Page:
The keeper of our find, our book, was a 1998 copy of "Law & Order: The Unofficial Companion" and it provides an inside look at anything and everything there is to know about Law & Order, the classic American police-procedural and legal drama TV series that ran from 1990-2010.  You know the show, right?  Come on, admit it, you might have even seen a few re-runs recently on TNT during a sleepless night or two.  Well, "Law & Order: The Unofficial Companion" tells you all about the cast, plots, sets, camaraderie, censorship, and so much more that took place behind the scenes.  If you have seen one or more of the 456 episodes, (20 years worth) this book will give you a peek into the sides of Law & Order that we never saw, but wish we had.  

     Inside the book is where the "x marks the spot” part fun comes in.  Nestled among the pages of "Law & Order: The Unofficial Companion" was a 1961 map - yes, a map- of Longs Peak in Colorado, or the Northern Front Range of the Rocky Mountains.  As we opened the 57 year-old map, we saw a small red X on the part of the map that is labeled Mount Lady Washington.  This is “x marks the spot” in real life!  No, New Hampshire readers, this mountain is not a relative of the Mt. Washington that looms above New England, but it does sit 13,281 feet high and takes approximately 8-10 hours to scale.  While it can be climbed year round, Mount Lady Washington requires a great deal of boulder scrambling and can cause altitude sickness, hypothermia and dehydration.  In short, it is not a day climb for the family.
     But, let’s get back to the exciting mark on the map.  What could the red X mean?  Could there be treasure buried there?  Maybe it is (or was) the spot of a clandestine meeting for a group of questionable criminals, or perhaps it was simply a mountain that the map owner had yet to climb.  We are not fond of the last idea, as it lacks imagination and drama, so we are throwing in our lot with the buried treasure or clandestine meeting conclusions.  Of course, our imaginations could be running away with us, but that is unlikely to happen (wink, wink).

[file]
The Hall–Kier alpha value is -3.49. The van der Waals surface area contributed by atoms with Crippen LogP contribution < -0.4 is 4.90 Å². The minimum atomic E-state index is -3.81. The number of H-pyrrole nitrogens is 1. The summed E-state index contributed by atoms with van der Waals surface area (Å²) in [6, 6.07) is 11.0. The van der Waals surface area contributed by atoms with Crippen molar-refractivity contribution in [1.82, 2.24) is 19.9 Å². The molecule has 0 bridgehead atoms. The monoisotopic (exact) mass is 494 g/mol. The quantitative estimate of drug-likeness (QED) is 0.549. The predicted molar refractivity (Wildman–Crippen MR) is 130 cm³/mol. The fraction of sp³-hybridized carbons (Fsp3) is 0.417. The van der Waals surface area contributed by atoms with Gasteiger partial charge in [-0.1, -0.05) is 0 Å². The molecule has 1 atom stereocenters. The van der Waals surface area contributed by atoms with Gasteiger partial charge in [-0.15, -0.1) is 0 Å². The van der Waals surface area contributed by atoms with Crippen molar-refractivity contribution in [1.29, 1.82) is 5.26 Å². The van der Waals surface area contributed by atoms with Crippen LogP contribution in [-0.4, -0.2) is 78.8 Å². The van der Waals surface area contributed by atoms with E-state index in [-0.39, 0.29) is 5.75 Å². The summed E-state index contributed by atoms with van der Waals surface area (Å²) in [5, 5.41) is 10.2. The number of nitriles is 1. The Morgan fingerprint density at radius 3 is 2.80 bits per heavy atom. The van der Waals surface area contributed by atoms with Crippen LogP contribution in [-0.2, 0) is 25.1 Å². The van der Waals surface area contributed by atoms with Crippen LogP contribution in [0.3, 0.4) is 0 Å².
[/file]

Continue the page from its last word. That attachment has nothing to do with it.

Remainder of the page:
“Law & Order: The Unofficial Companion” can be yours for the price of $4.99 and the map is yours, as well (in case you want to try your hand at treasure hunting in Colorado).  You can catch up with our previous finds of the week from the used book floor at and on facebook.  Better yet, stop by our store in Center Harbor and check out the used book floor for yourself!

Saturday, September 1, 2018

The Letter

     Once in a great while, we are lucky enough to find a letter that someone has left behind in a used book. This week was one of those fortunate occasions and we are even more excited because the author of the letter and her husband were national figures during the 1960s. What are the chances?

     Hidden away in the pages of a signed 1962 copy of Louis Untermeyer's compilation of selected poems entitled, "Long Feud," was a letter written 56 years ago by Untermeyer's wife at the time, Bryna Untermeyer, to the owner of a small country book store in Lacona, New York. A former fiction editor for Seventeen magazine, (which, believe it or not, has been in existence since 1944) Bryna thanks the owner of the small bookstore for sending her a book of essays and states that because she is fortunate enough to be able to borrow from the Library of Congress, she will be seeking out more books by the same author. Upon researching, we found that, for the most part, individuals are not allowed to borrow from the Library of Congress, so Bryna must have gained special access through her position or that of her husband, Louis. Once you read more about him, you may understand why.

   Louis Untermeyer, the author of the book, was even more well-known during his time than Bryna. Born in 1885, Louis left his father's jewelry business behind in 1902 to pursue his passion of becoming a writer. His leap of faith and perseverance paid off, as he eventually taught at several universities and was named poetry consultant to the Library of Congress from 1991-1993. That position later became known as the poet laureate of the United States. Louis' anthologies were widely used in colleges across the United States and are even said to have helped to establish the reputation of famed poet, Robert Frost.

     Louis chose to thank the owner of the bookshop in New York by sending him an autographed copy of his book, "Long Feud" - the very same book that we found here with his wife's letter hidden away in it. If you are following us, all of this means that we found a signed copy of a 1962 poetry collection from the then-poet laureate of the United States, complete with a letter from his wife! How great is that? You never know where a letter might lead you...

     The autographed copy of “Long Feud” (with the letter included) is available for $20.00 here at Bayswater. You can catch up with our previous finds of the week from the used book floor at and on facebook. Better yet, stop by our store in Center Harbor and check out the used book floor for yourself!